Further clarity is required on the interpretation of certain parts of the UPI Procedural Guidelines in relation to non-bank entities as PPI Issuers. As stated earlier, a number of requirements are specific to banks and cannot be mirrored for PPI Issuers. Clarification on the membership criteria for PPI Issuers is necessary.

The Guidelines seem to suggest that it is up to PPI Issuers to determine whether they want to allow interoperability. However, the Master Direction on PPIs seem to suggest that interoperability of PPIs is an objective of the RBI and hence a mandatory obligation for PPI Issuers. This aspect needs to be clarified.

It should be noted that there are no timelines provided for implementation. The Master Direction on PPIs had stated that interoperability between wallets had to be enabled within 6 months. This could not be complied with until now since the RBI had not issued operational guidelines. Therefore, one interpretation could be that it is to be enabled within 6 months from the Guidelines. However, considering the dependency on NPCI to modify their UPI related guidelines and circulars to enable this, a longer time frame may be necessary.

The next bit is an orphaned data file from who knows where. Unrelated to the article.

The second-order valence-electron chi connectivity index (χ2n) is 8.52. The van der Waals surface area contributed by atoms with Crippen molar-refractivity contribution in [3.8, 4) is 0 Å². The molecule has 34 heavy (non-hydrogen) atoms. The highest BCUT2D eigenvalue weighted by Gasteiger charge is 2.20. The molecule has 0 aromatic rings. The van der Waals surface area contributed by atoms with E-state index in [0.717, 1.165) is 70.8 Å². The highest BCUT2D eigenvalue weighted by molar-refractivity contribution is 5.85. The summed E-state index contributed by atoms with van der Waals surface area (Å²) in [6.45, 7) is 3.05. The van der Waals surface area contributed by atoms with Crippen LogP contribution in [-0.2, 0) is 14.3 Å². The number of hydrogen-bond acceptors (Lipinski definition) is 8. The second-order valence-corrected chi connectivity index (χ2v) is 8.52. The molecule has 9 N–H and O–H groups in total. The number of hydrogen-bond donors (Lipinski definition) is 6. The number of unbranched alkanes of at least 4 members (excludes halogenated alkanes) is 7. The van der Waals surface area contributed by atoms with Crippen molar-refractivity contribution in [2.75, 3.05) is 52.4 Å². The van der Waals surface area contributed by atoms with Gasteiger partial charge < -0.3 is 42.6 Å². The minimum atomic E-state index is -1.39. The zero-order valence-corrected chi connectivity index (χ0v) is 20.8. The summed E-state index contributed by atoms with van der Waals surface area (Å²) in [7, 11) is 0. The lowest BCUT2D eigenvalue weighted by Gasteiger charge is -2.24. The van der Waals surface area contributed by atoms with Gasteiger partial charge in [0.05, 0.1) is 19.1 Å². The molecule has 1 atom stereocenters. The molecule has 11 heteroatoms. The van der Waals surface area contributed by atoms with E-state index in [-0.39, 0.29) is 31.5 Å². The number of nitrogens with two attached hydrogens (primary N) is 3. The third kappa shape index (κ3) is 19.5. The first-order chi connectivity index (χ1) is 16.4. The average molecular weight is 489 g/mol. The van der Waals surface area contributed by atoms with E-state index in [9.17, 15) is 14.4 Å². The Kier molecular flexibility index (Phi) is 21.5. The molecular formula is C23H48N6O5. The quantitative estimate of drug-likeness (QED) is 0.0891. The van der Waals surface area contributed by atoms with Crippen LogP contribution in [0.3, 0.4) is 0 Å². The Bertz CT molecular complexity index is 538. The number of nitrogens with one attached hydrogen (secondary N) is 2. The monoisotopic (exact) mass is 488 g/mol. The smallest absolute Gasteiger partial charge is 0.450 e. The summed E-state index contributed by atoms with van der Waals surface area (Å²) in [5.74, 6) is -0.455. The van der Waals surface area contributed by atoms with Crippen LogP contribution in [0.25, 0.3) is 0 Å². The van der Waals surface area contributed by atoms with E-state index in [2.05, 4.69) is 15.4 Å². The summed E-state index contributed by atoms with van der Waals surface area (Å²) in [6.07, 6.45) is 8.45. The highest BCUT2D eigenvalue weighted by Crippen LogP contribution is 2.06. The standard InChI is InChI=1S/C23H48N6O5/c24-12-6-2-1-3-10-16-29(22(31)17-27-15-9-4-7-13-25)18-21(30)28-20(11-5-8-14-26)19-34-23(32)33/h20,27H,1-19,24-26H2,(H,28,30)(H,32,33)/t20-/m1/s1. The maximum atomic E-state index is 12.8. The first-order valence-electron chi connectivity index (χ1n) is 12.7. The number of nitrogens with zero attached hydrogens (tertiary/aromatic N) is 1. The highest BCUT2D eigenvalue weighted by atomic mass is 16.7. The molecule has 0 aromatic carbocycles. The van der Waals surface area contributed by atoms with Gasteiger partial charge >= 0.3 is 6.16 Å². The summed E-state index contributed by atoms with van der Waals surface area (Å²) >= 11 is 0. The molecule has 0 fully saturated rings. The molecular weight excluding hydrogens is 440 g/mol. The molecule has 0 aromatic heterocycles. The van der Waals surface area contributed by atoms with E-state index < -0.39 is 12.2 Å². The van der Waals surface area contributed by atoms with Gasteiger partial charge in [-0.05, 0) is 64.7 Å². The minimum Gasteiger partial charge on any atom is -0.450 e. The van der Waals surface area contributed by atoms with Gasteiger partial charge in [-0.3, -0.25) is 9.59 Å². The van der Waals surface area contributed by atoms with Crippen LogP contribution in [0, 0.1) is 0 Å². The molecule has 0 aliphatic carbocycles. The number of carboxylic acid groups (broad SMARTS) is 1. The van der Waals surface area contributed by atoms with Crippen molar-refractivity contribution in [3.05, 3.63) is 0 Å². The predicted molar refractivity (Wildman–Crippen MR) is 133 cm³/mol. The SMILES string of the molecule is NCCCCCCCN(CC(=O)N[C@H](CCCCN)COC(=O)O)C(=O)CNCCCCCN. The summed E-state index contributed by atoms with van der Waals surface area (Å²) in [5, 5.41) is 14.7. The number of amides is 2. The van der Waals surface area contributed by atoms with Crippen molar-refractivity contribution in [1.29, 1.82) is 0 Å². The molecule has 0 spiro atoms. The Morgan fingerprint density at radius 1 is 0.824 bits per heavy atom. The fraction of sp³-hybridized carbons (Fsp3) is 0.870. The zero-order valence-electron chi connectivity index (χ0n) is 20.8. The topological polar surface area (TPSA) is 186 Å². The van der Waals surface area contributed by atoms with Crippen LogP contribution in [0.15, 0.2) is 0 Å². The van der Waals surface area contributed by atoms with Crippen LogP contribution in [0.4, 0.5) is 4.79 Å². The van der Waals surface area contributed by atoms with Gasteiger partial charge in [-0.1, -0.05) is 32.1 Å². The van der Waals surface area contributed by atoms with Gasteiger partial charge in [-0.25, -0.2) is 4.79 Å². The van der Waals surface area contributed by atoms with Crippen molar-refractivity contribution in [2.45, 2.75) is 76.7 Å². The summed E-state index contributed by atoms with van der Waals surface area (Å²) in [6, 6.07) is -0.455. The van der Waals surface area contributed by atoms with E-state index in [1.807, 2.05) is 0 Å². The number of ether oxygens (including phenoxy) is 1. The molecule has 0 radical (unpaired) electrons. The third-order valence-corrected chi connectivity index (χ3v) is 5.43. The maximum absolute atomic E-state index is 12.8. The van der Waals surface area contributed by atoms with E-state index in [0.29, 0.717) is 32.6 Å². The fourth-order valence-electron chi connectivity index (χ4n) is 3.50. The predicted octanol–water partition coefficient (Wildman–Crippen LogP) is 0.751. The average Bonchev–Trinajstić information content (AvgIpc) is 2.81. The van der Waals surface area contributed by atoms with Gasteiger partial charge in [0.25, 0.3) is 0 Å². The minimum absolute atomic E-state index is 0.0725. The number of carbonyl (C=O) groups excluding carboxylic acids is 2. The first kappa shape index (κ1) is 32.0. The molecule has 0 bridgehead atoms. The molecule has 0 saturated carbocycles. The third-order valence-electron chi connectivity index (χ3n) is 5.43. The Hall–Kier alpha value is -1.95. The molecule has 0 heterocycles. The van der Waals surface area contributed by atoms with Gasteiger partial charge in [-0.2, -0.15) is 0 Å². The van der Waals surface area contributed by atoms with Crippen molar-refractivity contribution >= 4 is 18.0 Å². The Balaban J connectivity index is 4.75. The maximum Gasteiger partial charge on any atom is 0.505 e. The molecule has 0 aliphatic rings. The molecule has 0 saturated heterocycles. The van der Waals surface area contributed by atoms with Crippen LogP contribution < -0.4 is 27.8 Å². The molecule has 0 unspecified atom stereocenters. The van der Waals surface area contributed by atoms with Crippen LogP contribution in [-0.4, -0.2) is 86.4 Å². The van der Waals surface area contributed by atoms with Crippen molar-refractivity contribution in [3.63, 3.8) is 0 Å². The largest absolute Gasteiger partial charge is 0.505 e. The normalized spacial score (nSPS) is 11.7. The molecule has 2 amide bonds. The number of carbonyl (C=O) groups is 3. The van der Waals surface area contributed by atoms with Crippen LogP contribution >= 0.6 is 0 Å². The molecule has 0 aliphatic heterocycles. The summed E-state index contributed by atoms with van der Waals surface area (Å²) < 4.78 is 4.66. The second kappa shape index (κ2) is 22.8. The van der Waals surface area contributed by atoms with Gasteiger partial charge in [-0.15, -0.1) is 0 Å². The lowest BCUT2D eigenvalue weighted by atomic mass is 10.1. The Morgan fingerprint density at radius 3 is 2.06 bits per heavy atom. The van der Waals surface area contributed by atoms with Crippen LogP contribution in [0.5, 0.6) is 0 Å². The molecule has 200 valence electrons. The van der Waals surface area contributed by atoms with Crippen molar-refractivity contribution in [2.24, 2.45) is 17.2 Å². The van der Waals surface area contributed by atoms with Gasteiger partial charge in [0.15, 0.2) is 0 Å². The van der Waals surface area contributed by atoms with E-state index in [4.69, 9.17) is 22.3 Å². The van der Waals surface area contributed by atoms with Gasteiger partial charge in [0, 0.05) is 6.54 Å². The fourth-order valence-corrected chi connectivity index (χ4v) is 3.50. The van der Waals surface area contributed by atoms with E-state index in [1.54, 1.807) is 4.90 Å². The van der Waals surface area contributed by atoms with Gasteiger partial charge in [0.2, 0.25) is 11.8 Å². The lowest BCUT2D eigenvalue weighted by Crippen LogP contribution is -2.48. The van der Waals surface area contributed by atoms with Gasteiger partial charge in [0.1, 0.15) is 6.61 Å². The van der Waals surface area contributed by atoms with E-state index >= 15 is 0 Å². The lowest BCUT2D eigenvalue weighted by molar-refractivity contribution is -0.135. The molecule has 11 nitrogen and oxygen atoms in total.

Further clarity is required on the manner in which PPI Issuers can comply with the maximum monetary cap imposed on transactions using PPIs. As stated earlier, there is a monthly limit as well as an overall limit on the amount that can be added to or used from a wallet. Complying with this becomes difficult when transactions are initiated from one wallet to another. For instance, if a transfer of INR 10,000 is initiated from wallet A to wallet B, but wallet B already has a balance of INR 95,000, then it is not clear if this transaction can be undertaken.